More Rumors on Nikon D90, D10 & D3x

Earlier this week, Thom Hogan had some more insight on the new releases from Nikon for 2008.  Specifically, he noted on his site that Nikon gave an indication of low projected unit volume in the coming year.  He noted that Nikon’s commentary on this projection was that Nikon would focus on “upper end” cameras this year.  Thom noted futher how this was consistent with the rumors of the Nikon D3x.  Still, Thom notes, that doesn’t rule out the introduction of a Nikon D90 or a mid-level Nikon D10.  Both of these models are certainly higher up the food chain than the Nikon D40/D40x/D60 that have pushed Nikon up in the market over the past year or so.

More from Photography Bay:

Nikon D3x

Nikon D10

Nikon D90

Photokina 2008


Nikon D10

Nikon D10

The rumor mill is starting to firm up a bit for the fall line up. On the Canon end of things, we’re seeing the 5D Mark II as a solid front runner for release, as well as a possible update to the 1D Mark III with a Canon 1D Mark IIIn or Mark IV. On the Nikon side of the coin, we’ve seen a load of rumors point toward a Nikon D90 and D3X, with the D90 being a follow up to the D80 and the D3X a an all-but-confirmed 24 megapixel full frame flagship camera.

Recent days, however, have seen rumors surface of a Nikon D10. Thom Hogan, who (as I’ve quoted before) has a good ear to the ground for Nikon gear, has eluded to the possibility of a mid-grade full frame Nikon D10 coming as well. Of course, this is still in rumor mode; however, the D10 would be positioned in Nikon’s lineup at a spot above the D300 and below the D3. The D10 would compete more directly with Canon’s 5D (and, perhaps, 5D Mark II).

The best that I can tell, the clues go back to Nikon’s release of the MB-10 vertical grip for the Nikon D300.  If you recall, a similar thing happened with Sony when they announced the vertical grip (the VG-B30AM) with the A200 DSLR at CES, which led everyone to suspect a A300 in the works (and we saw it and the A350 appear at PMA).

Prior to the D300, all add-on vertical grips were named for the body on which they would mount (e.g. MB-D200 was for the D200). When Nikon announced the D300, one of my first questions was why is the vertical grip called the MB-D10? I’ve NEVER known Nikon to deviate from their naming policies, so I asked them where the D10 was. (via)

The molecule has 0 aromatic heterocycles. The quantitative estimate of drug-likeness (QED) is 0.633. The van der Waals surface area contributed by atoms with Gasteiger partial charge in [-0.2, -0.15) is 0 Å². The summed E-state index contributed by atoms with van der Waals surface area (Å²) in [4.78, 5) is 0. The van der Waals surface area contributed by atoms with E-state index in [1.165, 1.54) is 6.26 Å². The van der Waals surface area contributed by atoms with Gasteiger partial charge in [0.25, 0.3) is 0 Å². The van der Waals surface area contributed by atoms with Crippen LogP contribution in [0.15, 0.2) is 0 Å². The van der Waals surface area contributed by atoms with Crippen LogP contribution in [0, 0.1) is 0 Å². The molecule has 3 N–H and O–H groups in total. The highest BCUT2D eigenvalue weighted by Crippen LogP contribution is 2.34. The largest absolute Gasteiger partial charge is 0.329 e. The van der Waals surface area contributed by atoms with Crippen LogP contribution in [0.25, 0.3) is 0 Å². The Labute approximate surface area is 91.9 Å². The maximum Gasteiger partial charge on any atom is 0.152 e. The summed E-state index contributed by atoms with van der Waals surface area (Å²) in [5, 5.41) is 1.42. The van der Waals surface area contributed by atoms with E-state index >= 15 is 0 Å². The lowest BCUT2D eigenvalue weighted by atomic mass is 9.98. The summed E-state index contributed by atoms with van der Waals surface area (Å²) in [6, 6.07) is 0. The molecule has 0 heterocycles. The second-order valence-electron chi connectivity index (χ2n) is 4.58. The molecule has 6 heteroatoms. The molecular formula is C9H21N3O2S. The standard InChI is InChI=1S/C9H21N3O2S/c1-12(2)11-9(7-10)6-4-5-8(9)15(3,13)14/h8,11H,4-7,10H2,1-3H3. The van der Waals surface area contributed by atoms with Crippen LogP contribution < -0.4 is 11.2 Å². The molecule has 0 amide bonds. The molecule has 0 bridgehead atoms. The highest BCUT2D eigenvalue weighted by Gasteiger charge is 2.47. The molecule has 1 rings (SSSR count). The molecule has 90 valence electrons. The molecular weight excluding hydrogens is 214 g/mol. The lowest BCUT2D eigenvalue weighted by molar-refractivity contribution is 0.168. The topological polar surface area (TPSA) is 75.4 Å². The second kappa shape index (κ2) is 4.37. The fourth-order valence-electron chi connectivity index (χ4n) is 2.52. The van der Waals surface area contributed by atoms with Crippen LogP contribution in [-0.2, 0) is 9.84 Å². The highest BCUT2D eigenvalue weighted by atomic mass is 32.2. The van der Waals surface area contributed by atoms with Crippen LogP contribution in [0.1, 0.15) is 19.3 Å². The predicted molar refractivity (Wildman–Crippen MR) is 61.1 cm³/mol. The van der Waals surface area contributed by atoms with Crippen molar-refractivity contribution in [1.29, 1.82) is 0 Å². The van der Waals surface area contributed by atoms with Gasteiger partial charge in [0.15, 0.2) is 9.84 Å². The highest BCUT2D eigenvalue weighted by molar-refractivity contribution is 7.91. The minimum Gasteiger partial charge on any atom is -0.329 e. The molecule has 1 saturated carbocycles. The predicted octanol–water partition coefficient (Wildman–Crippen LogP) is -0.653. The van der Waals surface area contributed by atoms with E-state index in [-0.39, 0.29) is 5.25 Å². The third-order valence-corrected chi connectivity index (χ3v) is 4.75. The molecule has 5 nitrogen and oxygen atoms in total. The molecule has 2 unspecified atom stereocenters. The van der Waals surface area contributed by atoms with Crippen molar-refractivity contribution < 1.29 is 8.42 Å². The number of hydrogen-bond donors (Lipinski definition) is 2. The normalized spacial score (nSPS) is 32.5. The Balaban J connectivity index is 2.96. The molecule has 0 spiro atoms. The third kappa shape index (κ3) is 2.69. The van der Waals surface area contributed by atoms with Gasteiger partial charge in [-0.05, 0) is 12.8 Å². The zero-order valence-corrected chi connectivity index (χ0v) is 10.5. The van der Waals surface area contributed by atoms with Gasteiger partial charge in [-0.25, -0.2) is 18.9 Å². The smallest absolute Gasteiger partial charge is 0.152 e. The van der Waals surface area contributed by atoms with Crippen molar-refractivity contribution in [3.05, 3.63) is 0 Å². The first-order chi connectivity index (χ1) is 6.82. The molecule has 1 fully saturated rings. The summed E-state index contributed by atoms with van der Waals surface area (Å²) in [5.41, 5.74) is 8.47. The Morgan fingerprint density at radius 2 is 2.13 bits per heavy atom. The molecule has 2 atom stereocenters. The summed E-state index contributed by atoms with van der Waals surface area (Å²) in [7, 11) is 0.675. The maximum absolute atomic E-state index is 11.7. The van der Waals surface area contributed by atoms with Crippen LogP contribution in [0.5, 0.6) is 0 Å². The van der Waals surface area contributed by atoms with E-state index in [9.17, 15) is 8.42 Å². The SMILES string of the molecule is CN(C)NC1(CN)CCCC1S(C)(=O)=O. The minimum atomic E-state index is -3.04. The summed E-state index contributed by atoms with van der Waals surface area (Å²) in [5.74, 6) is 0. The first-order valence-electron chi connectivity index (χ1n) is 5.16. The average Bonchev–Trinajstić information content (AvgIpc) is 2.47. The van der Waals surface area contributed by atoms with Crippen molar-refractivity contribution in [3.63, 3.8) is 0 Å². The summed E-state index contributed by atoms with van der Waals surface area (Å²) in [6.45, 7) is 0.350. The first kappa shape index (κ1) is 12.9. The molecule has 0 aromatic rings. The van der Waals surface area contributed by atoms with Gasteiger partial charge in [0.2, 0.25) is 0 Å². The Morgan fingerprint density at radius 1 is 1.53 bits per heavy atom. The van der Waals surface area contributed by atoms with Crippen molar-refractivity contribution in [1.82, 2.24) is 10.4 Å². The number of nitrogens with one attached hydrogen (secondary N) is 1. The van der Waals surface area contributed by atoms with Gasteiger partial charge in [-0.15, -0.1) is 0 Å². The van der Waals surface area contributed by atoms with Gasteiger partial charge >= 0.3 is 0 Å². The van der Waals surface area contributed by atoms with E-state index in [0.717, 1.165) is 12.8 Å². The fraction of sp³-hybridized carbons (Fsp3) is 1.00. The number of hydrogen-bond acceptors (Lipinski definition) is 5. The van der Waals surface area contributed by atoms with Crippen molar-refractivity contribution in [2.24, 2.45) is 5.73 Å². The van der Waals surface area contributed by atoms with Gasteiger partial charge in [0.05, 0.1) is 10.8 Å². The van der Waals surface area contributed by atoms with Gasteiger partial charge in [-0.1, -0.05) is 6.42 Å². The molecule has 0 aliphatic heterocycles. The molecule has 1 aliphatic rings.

Discussing the upcoming Olympic Games:

There certainly will be D3, 200mm f/2, 300mm f/2.8, 400mm f/2.8, 500mm f/4, and 600mm f/4 all available for the sports, but it would be a missed opportunity not to have a D3x, D10, and any new lenses there, as well. (via)

Discussing Fuji’s position relative to Nikon’s DSLR lineup:

Case in point: imagine if a D10 had the D300-type body with the D3 sensor, but at a “moderate” price. Of, the D10 had the D300-type body with a sensor mid-range between the D3 and D3x, say 18mp, but at a “moderate” price. (via)

Responding to claims that he has no inside knowledge of Nikon’s R&D:

. . . . Actually, quite a bit of what I’ve posted in the past has come from within Nikon. The problem is that Nikon, like most companies, has multiple things going on simultaneously and the actual products that make it to market are a subset of what is tested. There were so many prototypes in the D3 process, for instance, that it became increasingly unclear what was going on and what the final product might look like. . . .

. . . the MB-D10 is an interesting clue. Nikon hasn’t really deviated in naming for some time, so this was a real puzzler. As for how long it might have taken for a D10 to appear, I think Canon’s long delay in introducing a 5DII and Sony’s delay in the A900 are probably part of the reason. Perhaps they were prepared to go one way (D3 sensor) if they had to move faster, another (the rumored 18mp sensor) if they had more time.

. . . if Nikon MISSES the Olympics with the D3x intro (and possibly the D10), they miss a HUGE opportunity . . .  (via)

On the timing of releasing a new D10 or D3X:

*”Olympics”–the biggest gathering of pro photographers in one place this year, and a clear pro opportunity. Announce just before (July), provide loaners at the event would be the usual scenario.

*”Photokina”–not much after the Olympics, but the biggest gathering of photo retailers and decision influencers this year. If you haven’t announced by Photokina, you lose a great deal of press and retail leverage. (via)

So, is the Nikon D10 a sure thing?  No, we’re still in rumor and speculation world at this point.  Does Thom raise some interesting points about a potential Nikon D10 in the near future?  I think so.  We’ll see if these rumors bear fruit in the months ahead and keep the D10 on the Photokina watch list.


6/10/08:  Purported images of the Nikon D10 surface. (Read more)

5/22/08:  More rumors on the Nikon D10 from Thom Hogan.  (Read more)